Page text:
In FIG. 1, a surface 11 exhibiting relative motion with respect to the velocimeter is illustrated. This surface could be the ground below a vehicle such as a jeep, for example, or could be a moving belt in an industrial process, for example. In either case, an accurate measurement of velocity of relative motion, along with possibly a measurement of distance, i.e., the integral of velocity, is required. In accordance with the present invention, there is a mechanical linkage 13 to a tachometer 15. In the case of a moving belt, the tachometer would be mechanically coupled to the belt. In the case of a vehicle, the tachometer will be coupled to the drive system of the vehicle. Also provided is a laser velocimeter sensor 17 which can be constructed in accordance with either or both of the aforementioned patents. The output of the tachometer 15 which is designated as a function G [v] is summed in a summing junction 19 with a signal designated e, to be described in more detail below. The output from this summing junction is the input to a voltage to frequency converter 21 which performs the function of a local oscillator for frequency tracking the frequency output of the laser velocimeter sensor 17. The voltage to frequency converter must be capable of operating down to zero frequency. A circuit suitable for this application is described in Engineering Design News, June 5, 1974, pp. 49 to 54. The output of the voltage to frequency converter 21, in addition to fulfilling its function as a local oscillator, also supplies a continuous frequency analog of speed, i.e., the function K [G (v)+e] where e is the correction to the tachometer output obtained from the laser velocimeter sensor 17. The output from the voltage to frequency converter 21 is fed to a mixer 23 where it is mixed with the output of the laser velcoimeter sensor. At operating speeds within the normal range of the laser velocimeter sensor 17, a signal fv is available. It is mixed with the local oscillator signal fT and then processed in a sine-cosine descriminator 25 in a manner commonly used in frequency tracking. A signal to noise ratio detector 27 monitors the quality of the signal holding the feedback path open by means of a switch 29 [shown as a mechanical switch but preferably a semi-conductor switch] when the signal to noise ratio is below a threshold and closing the loop when the signal to noise ratio is adequate. The output of the sine-cosine discriminator and integrator is an error signal, e, representing the difference between the frequency fv and the frequency fT. This signal is fed back to the summing junction 19 and used to adjust the frequency of the output of the voltage to frequency converter 21 until fT equals fv.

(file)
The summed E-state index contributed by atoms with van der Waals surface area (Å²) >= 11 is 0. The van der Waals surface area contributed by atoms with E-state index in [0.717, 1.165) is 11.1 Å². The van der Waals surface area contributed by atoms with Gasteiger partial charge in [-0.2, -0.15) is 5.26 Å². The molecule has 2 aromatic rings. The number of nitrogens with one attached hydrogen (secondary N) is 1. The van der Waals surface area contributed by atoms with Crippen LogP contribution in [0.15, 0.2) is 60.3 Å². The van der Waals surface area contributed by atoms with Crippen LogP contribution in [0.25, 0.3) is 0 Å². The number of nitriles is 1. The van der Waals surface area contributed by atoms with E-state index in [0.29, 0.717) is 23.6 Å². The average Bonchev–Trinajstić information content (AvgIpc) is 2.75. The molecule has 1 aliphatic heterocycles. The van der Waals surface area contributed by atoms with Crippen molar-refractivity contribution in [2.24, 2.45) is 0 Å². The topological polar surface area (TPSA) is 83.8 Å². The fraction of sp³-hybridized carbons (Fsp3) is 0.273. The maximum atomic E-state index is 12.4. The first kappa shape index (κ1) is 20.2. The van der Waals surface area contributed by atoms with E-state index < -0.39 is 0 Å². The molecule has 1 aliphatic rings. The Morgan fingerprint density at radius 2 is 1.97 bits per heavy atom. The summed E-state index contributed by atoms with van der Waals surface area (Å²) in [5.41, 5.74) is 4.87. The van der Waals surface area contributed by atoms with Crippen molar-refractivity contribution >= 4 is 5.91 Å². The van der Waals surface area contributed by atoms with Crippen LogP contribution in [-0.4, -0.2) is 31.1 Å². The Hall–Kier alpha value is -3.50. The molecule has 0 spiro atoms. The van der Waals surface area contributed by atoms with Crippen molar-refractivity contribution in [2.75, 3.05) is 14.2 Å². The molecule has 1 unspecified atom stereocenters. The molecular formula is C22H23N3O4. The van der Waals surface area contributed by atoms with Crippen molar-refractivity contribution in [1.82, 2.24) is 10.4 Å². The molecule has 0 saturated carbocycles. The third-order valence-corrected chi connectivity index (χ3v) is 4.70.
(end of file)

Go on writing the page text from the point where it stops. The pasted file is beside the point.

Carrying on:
FIG. 2 illustrates an alternate embodiment of the present invention. The tachometer 15, laser velocimeter sensor 17, mixer 23, sine-cosine discriminator and integrator 25, signal to noise detector 27 and switch 29 are as in the previous embodiment. The primary difference in this embodiment is that separate voltage to frequency converters are utilized for providing the output frequency designated f'T and as the local oscillator. However, the two frequencies are locked together in frequency. The reason for using this embodiment is that presently available voltage to frequency converters which have a zero frequency capability are limited to a maximum frequency of about ten KHZ whereas the local oscillator frequency in standard velocimeter trackers must operate up to 800 KHZ. This requires separating the two functions if the normal operating frequency of the standard velocimeter is to be used. In this arrangement. the output of the tachometer is again provided to a summing junction 19 at the input to a voltage to frequency converter 21a. However, this voltage to frequency converter 21a only has a range of 20 to 800 KHZ. This summing junction is fed with the error signal from the sine-cosine discriminator and integrator 25 through the switch 29 and supplies its output back to the mixer 23 as before. Its output is then divided by 80 in a divider, e.g., a digital counter, 35 to give the frequency fLO/80. This output is coupled into a single pole double throw switch 37, the output of which is the input to a frequency to voltage converter 39 which is then coupled through a phase detector 41 and a switch 45 shown as being mechanically coupled to the switch 29 and again responsive to the signal to noise detector. Once again, an electronic switch could also be used herein with the two switches electrically coupled. The output of the phase detector and low pass filter 41 is thus coupled through the switch 45 to a second summing junction 19a receiving its other input from the tachometer 15. The switch 37, which again will preferably be a semi-conductor switch, along with the phase detector in the phase detector and low pass filter unit 41 are driven by a clock 47 operating at a relatively low frequency, 100 HZ, for example. Switching at the input and coupling through the converter 39 and phase detector 41 results in an output signal in analog form representative of the error between the input frequencies f'T and fLO/80. This error signal designated e' is summed with the output of the tachometer 15 at the summing junction 19a and thus corrects the output of the frequency of voltage converter 21 which has a range of from zero to ten KHZ and the frequency output f'T of which represents the sensed velocity.